The idea that the Cloud is disintermediating channel partners was clearly debunked at IBM’s 2012 PartnerWorld Leadership Conference held this week in New Orleans, LA. In her opening keynote this morning, IBM CEO Ginni Rometty noted that 80 percent of IBM’s partners will have done something with the Cloud by mid-year 2012.
One of the most interesting announcements at the conference was a set of new financial incentives (IBM Solution Accelerator) – referred by some as the “blue on blue partner program.” The financial incentives encourages channel partners to bundle IBM hardware and services assets with increasingly software-driven deals – components that otherwise might go to competitors. While IBM is no doubt also optimizing its hardware and software assets to provide a higher value-add than can be delivered via a separate component-focused approach – clearly, the new incentives will help pull through additional hardware and services revenue, potentially in a significant way.
More broadly, this initiative is yet another example of IBM transitioning to selling bundled solutions, and emphasizing the IBM brand over the mix of traditional sub-brands that it maintains – two key initiatives that Saugatuck strongly supports. For example, within Software Group alone, there are nine significant business units, each with myriad sub-brands.
While both of these shifts are very positive corporate initiatives – the emphasis on selling industry solutions will no doubt challenge many in the channel as they grapple with a substantially new value proposition, and new buyers, and a new engagement model. Selling the benefits of advanced and predictive analytics – the golden thread weaving through many of IBM’s new Smarter Planet and solution initiatives – will require a new engagement and partnering model, especially as IBM goes down-market to smaller public and private sized organizations.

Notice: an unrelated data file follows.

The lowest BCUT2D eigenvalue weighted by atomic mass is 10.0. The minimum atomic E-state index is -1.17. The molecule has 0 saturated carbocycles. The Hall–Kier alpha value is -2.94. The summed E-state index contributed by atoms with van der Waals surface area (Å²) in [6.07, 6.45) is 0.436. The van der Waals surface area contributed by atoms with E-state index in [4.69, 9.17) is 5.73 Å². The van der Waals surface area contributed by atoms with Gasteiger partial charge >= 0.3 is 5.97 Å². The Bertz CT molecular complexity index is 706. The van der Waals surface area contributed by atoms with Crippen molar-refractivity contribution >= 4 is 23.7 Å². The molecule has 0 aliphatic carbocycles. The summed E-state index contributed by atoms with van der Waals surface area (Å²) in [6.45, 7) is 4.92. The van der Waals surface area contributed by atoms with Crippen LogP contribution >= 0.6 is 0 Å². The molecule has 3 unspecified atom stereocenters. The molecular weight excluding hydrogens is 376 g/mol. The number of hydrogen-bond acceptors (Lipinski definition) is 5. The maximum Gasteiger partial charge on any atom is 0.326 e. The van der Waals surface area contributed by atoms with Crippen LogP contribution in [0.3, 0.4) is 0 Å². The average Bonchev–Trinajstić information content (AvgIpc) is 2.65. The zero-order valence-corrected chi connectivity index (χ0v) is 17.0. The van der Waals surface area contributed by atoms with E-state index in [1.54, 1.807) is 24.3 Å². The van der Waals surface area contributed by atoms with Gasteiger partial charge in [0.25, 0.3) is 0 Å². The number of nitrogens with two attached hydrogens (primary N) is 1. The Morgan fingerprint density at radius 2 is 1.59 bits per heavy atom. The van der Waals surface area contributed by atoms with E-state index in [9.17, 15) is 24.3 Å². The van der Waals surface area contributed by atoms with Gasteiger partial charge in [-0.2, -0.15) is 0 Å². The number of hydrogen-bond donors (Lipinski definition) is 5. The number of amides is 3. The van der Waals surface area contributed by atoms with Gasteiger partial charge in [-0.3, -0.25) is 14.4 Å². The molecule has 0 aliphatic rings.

In this regard, IBM faces many of the same challenges that other traditional channel-driven organizations are mired in. The Cloud is clearly helping to reshape routes-to-market. However, our take is that the new financial incentives should help box-centric resellers who are open to transition their business models – as the new bundled approach provides a natural path to deliver value-added solutions, with IBM helping both financially as well as via a variety of program support.
Other large platform providers face a similar sets of dilemmas, as many of their traditional go-to-market channel partners have historically focused on selling component technology to IT buyers – whereas the Cloud (in most of its forms) encourages partners to sell bundled solutions with a focus on business outcomes. Transitioning channel partners to focus 1) less on reselling and more on the value-add that they can provide, and 2) on helping them identify and close new business with process owners (rather than IT buyers) is two of the key challenges our industry currently faces.
While the combination of IBM’s new financial incentives and a variety of co-marketing programs (and available investment / funding) should accelerate deal identification and closure, this is not a trivial transition – especially given the emphasis on selling industry solutions around its Smarter Planet positioning (especially down-market, as previously noted). The good news is that IBM is clearly focused here – and is leading with some interesting new initiatives.
This blog originally appeared at Saugatuck Technology.